October 21, 2004,
Remember Monty Python's old Upper Class Twit of the Year Contest? Competitions included Insulting the Waiter, Waking the Neighbour, Taking the Bras Off the Debutantes, etc. Now that the U.K. newspaper The Guardian is printing screeds from prominent Britons instructing U.S. citizens how to vote, I suppose we can add another: Patronizing Middle Americans.
Since I live in Los Angeles, it's actually quite a relief to finally see people outside Hollywood take the mantle of clueless elitism off our hands for a while and run with it.
These open letters to Ohio voters are part of the newspaper's Operation Clark County project. Because this particular section of western Ohio is especially divided Al Gore won Clark County by just one percent in 2000 (although Bush took Ohio by four percent) the Guardian is asking readers to write undecided Clark County registered voters and "express your views on the policies and candidates in this election."
Why should U.S. citizens care what residents of a foreign country think? Because, the Guardian explains, the Declaration of Independence has something in it about showing "a decent respect to the opinions of mankind," although "of course, who you urge your voter to support is entirely up to you."
That's a disingenuous qualifier if there ever was one, because you'd have to be an idiot not to know which candidate the left-leaning Guardian hopes will win. But as Absolutely Fabulous's Edina once protested, at the notion that visitors with drug convictions might not be allowed in the U.S., "It's not a conviction, darling." Added Patsy: "Just a firm belief."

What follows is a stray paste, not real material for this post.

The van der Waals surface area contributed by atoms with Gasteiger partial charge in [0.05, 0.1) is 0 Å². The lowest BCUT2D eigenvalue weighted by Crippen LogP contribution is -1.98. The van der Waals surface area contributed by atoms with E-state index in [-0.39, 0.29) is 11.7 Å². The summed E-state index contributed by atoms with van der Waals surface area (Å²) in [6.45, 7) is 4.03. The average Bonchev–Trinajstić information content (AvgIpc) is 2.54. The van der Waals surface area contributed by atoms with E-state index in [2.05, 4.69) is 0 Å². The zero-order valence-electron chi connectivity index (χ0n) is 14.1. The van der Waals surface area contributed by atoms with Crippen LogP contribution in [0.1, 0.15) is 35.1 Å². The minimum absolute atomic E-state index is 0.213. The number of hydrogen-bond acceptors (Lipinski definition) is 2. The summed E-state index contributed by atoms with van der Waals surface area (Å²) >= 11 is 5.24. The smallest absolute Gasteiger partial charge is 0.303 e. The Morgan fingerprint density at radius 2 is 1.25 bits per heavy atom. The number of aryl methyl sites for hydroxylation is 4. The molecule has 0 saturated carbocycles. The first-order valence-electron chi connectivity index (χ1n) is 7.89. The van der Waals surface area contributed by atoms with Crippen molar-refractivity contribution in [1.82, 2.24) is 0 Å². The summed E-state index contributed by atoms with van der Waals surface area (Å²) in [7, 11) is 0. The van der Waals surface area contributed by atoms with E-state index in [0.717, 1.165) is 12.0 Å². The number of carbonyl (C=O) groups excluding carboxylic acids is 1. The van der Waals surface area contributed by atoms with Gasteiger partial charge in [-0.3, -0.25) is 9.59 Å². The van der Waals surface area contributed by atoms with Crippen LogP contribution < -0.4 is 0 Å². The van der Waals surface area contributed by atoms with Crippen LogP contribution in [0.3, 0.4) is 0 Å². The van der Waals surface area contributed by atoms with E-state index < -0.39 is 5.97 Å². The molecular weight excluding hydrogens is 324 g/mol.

Naturally, the blogosphere has been having fun at the Guardian's expense. "This is possibly the most important thing I've ever done at work," the employee who helped set up the paper's Operation Clark County website gushed online. To which U.S. blogger Jim Treacher responded: "Don't sell yourself short, kid, people need coffee, too."
Australian journalist and blogger Tim Blair wondered whether the U.K. paper hadn't stolen his idea, since after reading "[columnist] Jonathan Freedland's mewling in the Guardian about how he couldn't vote in the U.S. elections," Blair had sarcastically suggested that Freedland "and his fellow meddlers...simply identify and adopt a random individual living in one of the battleground states and target that person with emails, letters and telephone calls begging them to vote against Bush."
Sounds like the paper may have taken Blair up on his suggestion, which in any case will probably backfire. I happen to have a friend, Jackie Danicki, who was born and raised in Ohio but moved to London when she was 19 and has lived there for the past eight years. So I asked Jackie for her Ohioan-cum-Londoner's perspective on the Guardian's campaign.
"It's typically condescending of European leftists," responded Jackie, an associate at The Big Blog Company, a new enterprise that creates commercial blogs. "Sadly, Brits in general with a few refreshing exceptions tend to have something of an inferiority complex when it comes to America...I guess if your empire used to dominate the globe, and then an upstart bunch of colonials soundly trounced your nation as world superpower, it might leave you feeling a bit impotent.